All writers become murderous sooner or later, but it’s important to kill your character in the right way, at the right time and for the right reason. I hope this worksheet will help you premeditate the perfect coup de grâce.
Writing flash fiction is a terribly satisfying way to spend an hour or two. For your fleet-fingered effusions, I’ve collated all my Twitter flash fiction prompts into a handy ebook. You will find two sizes of the ebook for download, both with ample room for notes.
30 Day Challenge
If 100 days sounds like too much, why not try your hand at a 30 day flash fiction challenge? Download the PDF here.
- A.E. Stalling’s Presto Manifesto!
- Jack Kerouac’s Belief & Technique for Modern Prose.
- Natalie Goldberg’s ‘Rules of Writing Practice’ in Wild Mind.
- Charles Bernstein’s Manifest Aversions, Conceptual Conundrums, & Implausibly Deniable Links.
- Copyblogger’s 10 Steps to Becoming a Better Writer.
- Keri Smith’s How to be an Explorer of the World.
What’s the difference between a writing manifesto and a set of writing rules? It is difficult to draw a line, I admit. I could say that a writing manifesto can be applied to other areas of life, but clearly that would involve truncating my list, and I’m not going to do that. I will therefore wriggle out of this question by vaguely claiming that writing rules are (or ought to be) practical in nature, while the manifesto’s purpose is to incite, ignite and inspire.
I think for this reason that they should be written in Smith’s style – in a rush of inspiration, perhaps on the back of a napkin using a free leaky biro, in wonky handwriting & long after midnight when a little intoxicated by life, sleep deprivation and caffeine. And like Kerouac – wildly abbreviated, capitalised, random & ungrammatically jolting one out of linguistic ruts.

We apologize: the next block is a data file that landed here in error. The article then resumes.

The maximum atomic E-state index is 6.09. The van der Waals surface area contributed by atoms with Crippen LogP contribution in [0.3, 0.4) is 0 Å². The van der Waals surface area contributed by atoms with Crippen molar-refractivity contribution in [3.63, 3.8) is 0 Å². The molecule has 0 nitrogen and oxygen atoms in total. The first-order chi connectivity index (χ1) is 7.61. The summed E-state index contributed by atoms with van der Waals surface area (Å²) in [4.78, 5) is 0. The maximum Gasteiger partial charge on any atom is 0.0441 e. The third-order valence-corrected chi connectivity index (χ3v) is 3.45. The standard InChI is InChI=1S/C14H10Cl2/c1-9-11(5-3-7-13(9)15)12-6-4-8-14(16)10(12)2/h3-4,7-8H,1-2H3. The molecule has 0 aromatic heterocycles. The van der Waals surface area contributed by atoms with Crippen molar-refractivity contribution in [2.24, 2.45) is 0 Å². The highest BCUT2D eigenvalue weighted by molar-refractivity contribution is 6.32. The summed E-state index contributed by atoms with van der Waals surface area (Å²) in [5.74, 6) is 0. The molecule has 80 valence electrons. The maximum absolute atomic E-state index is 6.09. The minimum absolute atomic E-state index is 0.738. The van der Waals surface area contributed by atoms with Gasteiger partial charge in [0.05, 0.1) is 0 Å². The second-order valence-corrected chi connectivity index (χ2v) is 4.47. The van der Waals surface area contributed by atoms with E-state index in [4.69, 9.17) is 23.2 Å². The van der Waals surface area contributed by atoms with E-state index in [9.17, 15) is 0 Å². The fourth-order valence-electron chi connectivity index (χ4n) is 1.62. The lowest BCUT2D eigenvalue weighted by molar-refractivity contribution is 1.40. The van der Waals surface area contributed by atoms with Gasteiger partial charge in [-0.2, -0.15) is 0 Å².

Embrace the contradictory advice of these manifestos. Print them out and keep them in your wallet, hang them on yr wall, write them out in yr notebooks, read them every morning, chant them like mantras; “visionary tics shivering in the chest “!
Please tweet me any I might have missed!
Plot holes are almost inevitable at some stage in any piece of longer writing, and in my experience, fixing them can be the most disheartening job of the writer. Print out this worksheet, pour yourself a drink and sit down to untangle those snags!
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I have become completely enamoured of Tom Hanks’ new typewriter app. A little strange, considering I own my grandfather’s old typewriter and it never sees the light of day! I suppose all writers must harbour some nostalgia towards these outdated machines, and though it is difficult to decide whether the idea of such an app is utterly ludicrous, or somehow intellectually permissible, I’m unashamedly tapping away on mine, sipping whiskey and listening to ’50s film music. I even got a little carried (carriaged?) away and began curating a Pinterest board of women with typewriters.
Here are my thoughts on Hanx Writer, type(app)written:
I also discovered this lovely notebook in Tesco last week. It’s produced by Chronicle Books, who also make the One Line a Day journal I reviewed at the beginning of the year. Just like the app, there is something wonderfully incongruous about a notebook with typewriters on the cover, and the injunction to “write” rather than to “type”. The colourful pages certainly make me long to fill them up (longhand)…